6. Read this full article: How Phantom Accounting Is Destroying The Post Office


http://www.huffingtonpost.com/david-morris/usps-budget_b_1545430.html

David Morris

Co-founder, Institute for Local Self-Reliance

Posted: 05/25/2012 7:01 pm

This is just the end of the article.


The level of the annual payments was not based on any actuarial determination. The numbers were produced by CBO as the amounts necessary to offset the loss of the escrow payments.

Remember, this all began because the post office discovered it had surplus funds. Unified budget accounting made sure it could never tap into this surplus unless at the same time it assumed new liabilities of an equal magnitude.

The solution to the post office financial deficit is simple. Give it back the money, Congress, as a result of pressure from the CBO, has stolen from it over the past years. Then make future payments into the health fund for retirees actuarially based.

Once this artificially generated financial noose is removed from the postal service's neck we can get on with helping it navigate the shoals of an uncertain future. To do this the postal service must build on its two most important assets: its ubiquitous physical infrastructure and the high esteem in which Americans hold it. In combination, these assets offer the post office an enviable platform upon which to many new revenue-producing services.

But to do this Congress will have to remove another burden imposed by the 2006 law: a prohibition on the postal service offering non-postal services. Like issuing licenses (e.g. drivers, hunting, fishing, etc.) or contracting with local and state agencies to provide services. Congress should also lift the prohibition on the post office shipping wine and beer.

In offering new services the USPS could learn from post offices in other countries. The French post office offers banking and insurance services. Remember that from 1911 to 1967 the U.S. Post Office successfully and profitably ran a nationwide postal savings bank. The Swedish post office will physically deliver email correspondence to people who are not online.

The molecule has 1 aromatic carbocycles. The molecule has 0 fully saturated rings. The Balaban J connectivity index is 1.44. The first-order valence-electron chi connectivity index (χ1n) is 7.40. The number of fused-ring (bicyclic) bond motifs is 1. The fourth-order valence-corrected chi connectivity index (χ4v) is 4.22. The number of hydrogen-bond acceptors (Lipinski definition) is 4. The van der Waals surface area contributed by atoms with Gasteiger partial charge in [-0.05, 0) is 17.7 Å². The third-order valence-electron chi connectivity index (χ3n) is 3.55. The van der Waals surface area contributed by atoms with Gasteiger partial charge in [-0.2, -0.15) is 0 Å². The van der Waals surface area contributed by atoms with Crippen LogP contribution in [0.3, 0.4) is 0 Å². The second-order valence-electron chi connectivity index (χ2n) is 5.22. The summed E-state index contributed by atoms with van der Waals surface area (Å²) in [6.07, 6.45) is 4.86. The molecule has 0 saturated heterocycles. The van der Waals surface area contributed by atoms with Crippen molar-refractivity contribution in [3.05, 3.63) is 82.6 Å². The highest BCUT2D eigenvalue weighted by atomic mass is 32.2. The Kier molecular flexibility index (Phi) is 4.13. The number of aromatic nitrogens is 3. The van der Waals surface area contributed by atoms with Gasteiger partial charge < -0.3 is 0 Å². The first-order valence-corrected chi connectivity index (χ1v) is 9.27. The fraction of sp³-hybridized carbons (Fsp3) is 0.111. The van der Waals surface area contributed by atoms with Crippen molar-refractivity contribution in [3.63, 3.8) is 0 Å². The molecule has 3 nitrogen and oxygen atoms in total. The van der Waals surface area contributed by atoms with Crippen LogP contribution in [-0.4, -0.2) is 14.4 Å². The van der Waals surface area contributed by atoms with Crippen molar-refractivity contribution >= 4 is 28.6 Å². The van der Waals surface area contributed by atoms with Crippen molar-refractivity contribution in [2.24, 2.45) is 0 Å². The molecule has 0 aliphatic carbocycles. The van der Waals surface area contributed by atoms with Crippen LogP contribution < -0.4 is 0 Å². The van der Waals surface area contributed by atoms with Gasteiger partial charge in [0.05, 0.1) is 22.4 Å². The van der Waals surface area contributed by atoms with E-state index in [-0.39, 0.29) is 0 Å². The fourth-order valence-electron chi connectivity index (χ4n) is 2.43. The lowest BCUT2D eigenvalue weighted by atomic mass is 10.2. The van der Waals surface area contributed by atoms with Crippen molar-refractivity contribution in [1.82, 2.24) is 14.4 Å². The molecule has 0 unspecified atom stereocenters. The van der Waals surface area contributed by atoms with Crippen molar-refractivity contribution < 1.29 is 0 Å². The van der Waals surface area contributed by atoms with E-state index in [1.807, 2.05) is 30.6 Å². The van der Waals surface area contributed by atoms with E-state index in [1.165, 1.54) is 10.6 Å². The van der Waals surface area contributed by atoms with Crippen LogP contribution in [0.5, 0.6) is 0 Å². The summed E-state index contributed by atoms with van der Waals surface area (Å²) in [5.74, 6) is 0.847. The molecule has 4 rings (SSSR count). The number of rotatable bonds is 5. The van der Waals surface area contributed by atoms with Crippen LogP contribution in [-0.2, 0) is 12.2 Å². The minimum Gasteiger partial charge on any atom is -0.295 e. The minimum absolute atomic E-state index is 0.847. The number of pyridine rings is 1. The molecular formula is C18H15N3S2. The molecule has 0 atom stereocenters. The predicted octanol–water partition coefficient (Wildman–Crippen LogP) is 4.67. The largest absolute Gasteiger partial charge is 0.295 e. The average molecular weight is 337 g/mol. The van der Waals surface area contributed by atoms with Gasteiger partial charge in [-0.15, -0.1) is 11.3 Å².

But before any of this will happen we need to 'fess up. The postal crisis is contrived. Let's stop scaring ourselves silly with make believe deficit monsters and unshackle this national asset.

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Response to former9thward (Reply #5)

Sun Feb 17, 2013, 06:10 PM

7. THE USPS

has refused to pay the pre-funding requirement to make their financial problems more evident to the rest of the US. They have paid 7.5 years ahead for every year that the made the payments. That means that they are 30+ years ahead already.

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Response to NHLabor (Reply #7)

Sun Feb 17, 2013, 06:31 PM

10. No that is not it.

They are not trying to show anybody anything. They did not pay because they did not have the funds to do it. As the article pointed out in my post they are losing money every day in operations. The pension pre-funding is not part of that.

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Response to former9thward (Reply #10)

Sun Feb 17, 2013, 07:38 PM

12. Without the pre funding obligation

The USPS would have made nearly a billion dollars last year. they are only losing money because of the pre-funding obligations.

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Response to NHLabor (Reply #12)